The stately beauty of marble is nearly unmatched when it comes to countertop surfaces. However, many people are intimidated by the thought of cleaning and caring for marble, which is notorious for its susceptibility to etching and staining. Fortunately, general maintenance and protection is simple and straightforward.
The most important detail to remember: Marble is made of calcium carbonate which does, in fact, make it prone to etching or marring. Any type of acid – lemon juice, vinegar, tomato sauce, etc.– that is spilled or splashed on the surface literally eats away at the surface of the marble, creating a dull spot if not wiped up immediately.
Avoiding such acidic solutions also pertains to household cleaners. The Marble Institute of America recommends never using cleaners containing vinegar, lemon juice, or even bleach on your marble surfaces. Instead, they recommend only mild soap and water. So while Aunt Fannie’s Cleaning Vinegars can be used just about anywhere, they are NOT suitable for use on marble!
• Wipe down regularly.
Combine a few drops of a mild, non-abrasive, pH neutral (non-acidic) soap mixed with warm water in a spray bottle and spray the counter generously. Scrub gently and wipe soapy solution off with a clean wet cloth. Repeat process until all soapy residue is gone. Rub the countertop dry, and buff with a soft absorbent towel.
• Be smart about stains. Treat the stain according to the type of spill.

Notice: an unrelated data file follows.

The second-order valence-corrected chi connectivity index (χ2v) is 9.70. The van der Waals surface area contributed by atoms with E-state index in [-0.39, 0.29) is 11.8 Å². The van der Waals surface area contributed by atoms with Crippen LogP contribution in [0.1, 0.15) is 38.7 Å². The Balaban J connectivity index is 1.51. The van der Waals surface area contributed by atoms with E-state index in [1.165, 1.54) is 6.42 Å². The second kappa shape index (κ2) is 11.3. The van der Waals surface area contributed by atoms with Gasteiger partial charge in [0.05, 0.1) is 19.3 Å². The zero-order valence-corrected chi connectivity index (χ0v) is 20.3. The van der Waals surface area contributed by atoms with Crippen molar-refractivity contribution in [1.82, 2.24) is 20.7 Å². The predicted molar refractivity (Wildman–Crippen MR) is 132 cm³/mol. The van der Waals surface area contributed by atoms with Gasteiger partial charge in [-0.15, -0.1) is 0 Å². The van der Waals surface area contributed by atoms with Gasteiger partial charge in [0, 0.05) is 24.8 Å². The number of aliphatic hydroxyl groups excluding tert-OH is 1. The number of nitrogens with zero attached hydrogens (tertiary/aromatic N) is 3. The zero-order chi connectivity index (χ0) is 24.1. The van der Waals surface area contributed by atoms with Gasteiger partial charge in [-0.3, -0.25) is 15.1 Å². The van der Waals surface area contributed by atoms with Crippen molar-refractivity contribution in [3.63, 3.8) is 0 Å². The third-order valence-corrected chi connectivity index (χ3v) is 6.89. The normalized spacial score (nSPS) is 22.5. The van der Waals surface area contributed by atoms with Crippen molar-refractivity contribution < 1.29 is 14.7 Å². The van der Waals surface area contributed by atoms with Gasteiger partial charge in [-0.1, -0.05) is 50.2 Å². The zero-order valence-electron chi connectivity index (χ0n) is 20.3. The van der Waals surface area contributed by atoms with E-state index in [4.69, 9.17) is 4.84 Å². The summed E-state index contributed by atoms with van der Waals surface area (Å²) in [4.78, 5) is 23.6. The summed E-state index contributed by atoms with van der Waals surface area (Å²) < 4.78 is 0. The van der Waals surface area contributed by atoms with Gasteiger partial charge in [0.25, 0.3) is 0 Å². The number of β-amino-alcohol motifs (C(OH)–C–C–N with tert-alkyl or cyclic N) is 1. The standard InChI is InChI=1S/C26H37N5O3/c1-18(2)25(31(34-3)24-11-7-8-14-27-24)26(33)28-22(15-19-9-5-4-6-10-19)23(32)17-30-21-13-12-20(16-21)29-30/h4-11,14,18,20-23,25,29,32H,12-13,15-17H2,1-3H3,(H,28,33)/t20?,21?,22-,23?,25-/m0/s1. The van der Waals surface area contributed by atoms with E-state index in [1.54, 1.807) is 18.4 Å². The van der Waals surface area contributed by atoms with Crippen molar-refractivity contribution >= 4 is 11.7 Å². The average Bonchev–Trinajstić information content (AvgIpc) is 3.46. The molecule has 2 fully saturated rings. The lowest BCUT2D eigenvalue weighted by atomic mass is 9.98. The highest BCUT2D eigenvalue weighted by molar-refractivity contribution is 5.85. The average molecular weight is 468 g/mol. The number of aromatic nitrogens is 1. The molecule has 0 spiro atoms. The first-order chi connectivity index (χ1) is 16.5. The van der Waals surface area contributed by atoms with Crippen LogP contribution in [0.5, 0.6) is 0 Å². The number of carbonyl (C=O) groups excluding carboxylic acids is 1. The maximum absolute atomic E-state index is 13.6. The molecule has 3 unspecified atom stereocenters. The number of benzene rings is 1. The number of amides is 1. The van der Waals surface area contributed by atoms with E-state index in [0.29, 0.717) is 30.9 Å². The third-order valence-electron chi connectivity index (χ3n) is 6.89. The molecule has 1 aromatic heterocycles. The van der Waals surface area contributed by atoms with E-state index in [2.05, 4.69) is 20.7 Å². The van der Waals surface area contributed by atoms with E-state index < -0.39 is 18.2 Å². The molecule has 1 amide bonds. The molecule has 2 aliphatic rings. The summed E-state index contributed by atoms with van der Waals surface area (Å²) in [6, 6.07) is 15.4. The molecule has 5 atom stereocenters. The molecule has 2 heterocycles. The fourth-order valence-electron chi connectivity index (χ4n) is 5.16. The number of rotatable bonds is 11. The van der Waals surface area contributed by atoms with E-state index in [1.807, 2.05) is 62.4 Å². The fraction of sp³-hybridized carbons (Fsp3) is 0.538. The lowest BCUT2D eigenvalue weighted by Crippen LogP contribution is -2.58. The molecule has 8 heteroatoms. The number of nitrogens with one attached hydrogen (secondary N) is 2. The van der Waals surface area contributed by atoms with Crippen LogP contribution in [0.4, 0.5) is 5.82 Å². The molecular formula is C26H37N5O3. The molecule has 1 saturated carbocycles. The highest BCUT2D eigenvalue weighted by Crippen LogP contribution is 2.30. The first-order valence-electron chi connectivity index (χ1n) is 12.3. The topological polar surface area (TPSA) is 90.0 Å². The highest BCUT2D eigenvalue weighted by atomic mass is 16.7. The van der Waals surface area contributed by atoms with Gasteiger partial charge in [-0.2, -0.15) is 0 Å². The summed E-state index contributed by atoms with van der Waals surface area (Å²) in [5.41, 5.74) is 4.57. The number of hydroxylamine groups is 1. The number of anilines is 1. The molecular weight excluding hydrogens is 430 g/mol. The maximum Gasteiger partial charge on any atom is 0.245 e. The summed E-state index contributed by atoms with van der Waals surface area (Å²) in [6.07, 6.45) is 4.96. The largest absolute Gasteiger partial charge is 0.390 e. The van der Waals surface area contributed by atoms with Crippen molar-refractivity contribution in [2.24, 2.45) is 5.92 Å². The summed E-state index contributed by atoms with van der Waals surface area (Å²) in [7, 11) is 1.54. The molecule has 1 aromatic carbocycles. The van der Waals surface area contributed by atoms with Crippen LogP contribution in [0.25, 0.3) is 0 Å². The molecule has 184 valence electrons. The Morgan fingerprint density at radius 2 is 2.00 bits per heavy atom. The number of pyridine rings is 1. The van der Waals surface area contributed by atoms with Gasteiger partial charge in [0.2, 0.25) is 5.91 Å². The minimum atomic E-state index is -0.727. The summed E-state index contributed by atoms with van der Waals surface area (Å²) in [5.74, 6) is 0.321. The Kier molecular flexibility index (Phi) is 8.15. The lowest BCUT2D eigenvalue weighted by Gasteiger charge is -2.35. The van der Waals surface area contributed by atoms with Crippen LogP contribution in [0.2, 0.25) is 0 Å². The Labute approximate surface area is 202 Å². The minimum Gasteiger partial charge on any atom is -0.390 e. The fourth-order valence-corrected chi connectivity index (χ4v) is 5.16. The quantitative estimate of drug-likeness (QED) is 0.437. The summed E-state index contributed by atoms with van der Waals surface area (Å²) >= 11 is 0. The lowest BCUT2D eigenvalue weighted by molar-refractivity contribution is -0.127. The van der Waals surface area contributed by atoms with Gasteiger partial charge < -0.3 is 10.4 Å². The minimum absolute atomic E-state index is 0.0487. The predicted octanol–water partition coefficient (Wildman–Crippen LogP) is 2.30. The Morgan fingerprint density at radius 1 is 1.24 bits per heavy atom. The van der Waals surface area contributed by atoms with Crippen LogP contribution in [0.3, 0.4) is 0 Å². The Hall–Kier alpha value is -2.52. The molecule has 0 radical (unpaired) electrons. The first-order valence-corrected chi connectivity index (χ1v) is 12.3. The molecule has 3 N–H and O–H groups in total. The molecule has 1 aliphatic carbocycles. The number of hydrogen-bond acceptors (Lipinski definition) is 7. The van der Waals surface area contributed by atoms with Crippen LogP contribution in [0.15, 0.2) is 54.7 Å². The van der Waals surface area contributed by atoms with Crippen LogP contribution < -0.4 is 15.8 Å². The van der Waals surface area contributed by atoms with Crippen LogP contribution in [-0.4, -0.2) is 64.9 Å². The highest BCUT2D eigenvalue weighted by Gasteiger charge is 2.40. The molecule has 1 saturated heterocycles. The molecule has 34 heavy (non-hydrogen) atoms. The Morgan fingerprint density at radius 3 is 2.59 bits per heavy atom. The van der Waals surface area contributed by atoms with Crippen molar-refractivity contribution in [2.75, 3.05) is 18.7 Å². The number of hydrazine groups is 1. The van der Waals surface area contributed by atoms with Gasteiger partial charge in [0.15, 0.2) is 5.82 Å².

(grease, plumbers’ putty, tar, cooking oil, milk, cosmetics)
An oil-based stain will darken the stone and normally must be chemically dissolved so the source of the stain can be flushed or rinsed away. Clean gently with a soft, liquid cleanser with one of the following: household detergent, mineral spirits, or acetone.
(coffee, tea, wine, fruit, tobacco, paper, food, urine, leaves, bark, bird droppings)
May cause a pinkish-brown stain and may disappear after the source of the stain has been removed. Outdoors, with the sources removed, sun and rain action will generally bleach out the stains. Indoors, clean with 12% hydrogen peroxide (hair bleaching strength) and a few drops of ammonia.
(iron, rust, copper, bronze)
Iron or rust stains are orange to brown in color and follow the shape of the staining object such as nails, bolts, screws, cans, flower pots, metal furniture. Copper and bronze stains appear as green or muddy-brown and result from the action of moisture on nearby or embedded bronze, copper or brass items. Metal stains must be removed with a poultice. Deep-seated, rusty stains are extremely difficult to remove and the stone may be permanently stained.
(algae, mildew, lichens, moss, fungi)
Clean with diluted cleaning solution. Use a 1/2 cup of hydrogen peroxide and a gallon of water.
• Seal it.
Because marble is porous, a sealant is a recommended measure. It creates a barrier that can possibly keep a spill from becoming a stain. Experts recommend re-sealing every 3 to 6 months.
• Do not clean your countertops with vinegar or any other acidic cleaner.
Yes, we’ve been over this already. 🙂
• If you spill an acidic food or beverage (lemon juice, wine, tomatoes, soft drinks), don’t let them sit.
Clean them quickly — Start by blotting the stain. Then, using baking soda and mixing it with rubbing alcohol (for water based stains), hydrogen peroxide (for oil based stains on light marble) or acetone (for oil based stains on dark marble), make a soft paste, spread it on the stain, cover it with plastic (to keep it moist) and let it sit overnight.
• Don’t set drinking glasses on marble, use a coaster or trivet instead.
Marble is quick to stain, even when it comes to water. Buff out water spots with a dry, 0000-rated steel wool pad. That same pad may do the trick for smaller scratches and nicks. Larger problems may require re-polishing.